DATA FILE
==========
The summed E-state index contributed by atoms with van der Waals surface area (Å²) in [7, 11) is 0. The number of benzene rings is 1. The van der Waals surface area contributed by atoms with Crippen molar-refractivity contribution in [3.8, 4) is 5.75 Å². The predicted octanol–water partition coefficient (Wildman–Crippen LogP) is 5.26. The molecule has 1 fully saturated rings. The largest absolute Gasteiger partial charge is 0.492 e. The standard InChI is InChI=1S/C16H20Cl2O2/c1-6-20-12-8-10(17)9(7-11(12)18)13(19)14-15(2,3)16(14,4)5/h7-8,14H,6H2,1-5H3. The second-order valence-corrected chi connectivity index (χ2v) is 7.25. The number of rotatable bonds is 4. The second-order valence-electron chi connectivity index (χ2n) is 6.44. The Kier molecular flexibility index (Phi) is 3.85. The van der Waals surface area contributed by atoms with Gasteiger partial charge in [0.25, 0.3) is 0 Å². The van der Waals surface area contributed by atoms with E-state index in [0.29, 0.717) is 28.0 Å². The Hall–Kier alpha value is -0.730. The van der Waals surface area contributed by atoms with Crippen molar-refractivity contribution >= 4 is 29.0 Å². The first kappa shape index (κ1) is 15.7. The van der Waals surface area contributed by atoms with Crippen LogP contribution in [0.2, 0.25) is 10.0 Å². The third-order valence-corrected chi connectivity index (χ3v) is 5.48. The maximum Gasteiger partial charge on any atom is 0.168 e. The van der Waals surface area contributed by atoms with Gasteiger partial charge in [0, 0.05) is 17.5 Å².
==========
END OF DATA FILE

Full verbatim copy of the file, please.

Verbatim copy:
The summed E-state index contributed by atoms with van der Waals surface area (Å²) in [7, 11) is 0. The number of benzene rings is 1. The van der Waals surface area contributed by atoms with Crippen molar-refractivity contribution in [3.8, 4) is 5.75 Å². The predicted octanol–water partition coefficient (Wildman–Crippen LogP) is 5.26. The molecule has 1 fully saturated rings. The largest absolute Gasteiger partial charge is 0.492 e. The standard InChI is InChI=1S/C16H20Cl2O2/c1-6-20-12-8-10(17)9(7-11(12)18)13(19)14-15(2,3)16(14,4)5/h7-8,14H,6H2,1-5H3. The second-order valence-corrected chi connectivity index (χ2v) is 7.25. The number of rotatable bonds is 4. The second-order valence-electron chi connectivity index (χ2n) is 6.44. The Kier molecular flexibility index (Phi) is 3.85. The van der Waals surface area contributed by atoms with Gasteiger partial charge in [0.25, 0.3) is 0 Å². The van der Waals surface area contributed by atoms with E-state index in [0.29, 0.717) is 28.0 Å². The Hall–Kier alpha value is -0.730. The van der Waals surface area contributed by atoms with Crippen molar-refractivity contribution >= 4 is 29.0 Å². The first kappa shape index (κ1) is 15.7. The van der Waals surface area contributed by atoms with Crippen LogP contribution in [0.2, 0.25) is 10.0 Å². The third-order valence-corrected chi connectivity index (χ3v) is 5.48. The maximum Gasteiger partial charge on any atom is 0.168 e. The van der Waals surface area contributed by atoms with Gasteiger partial charge in [0, 0.05) is 17.5 Å².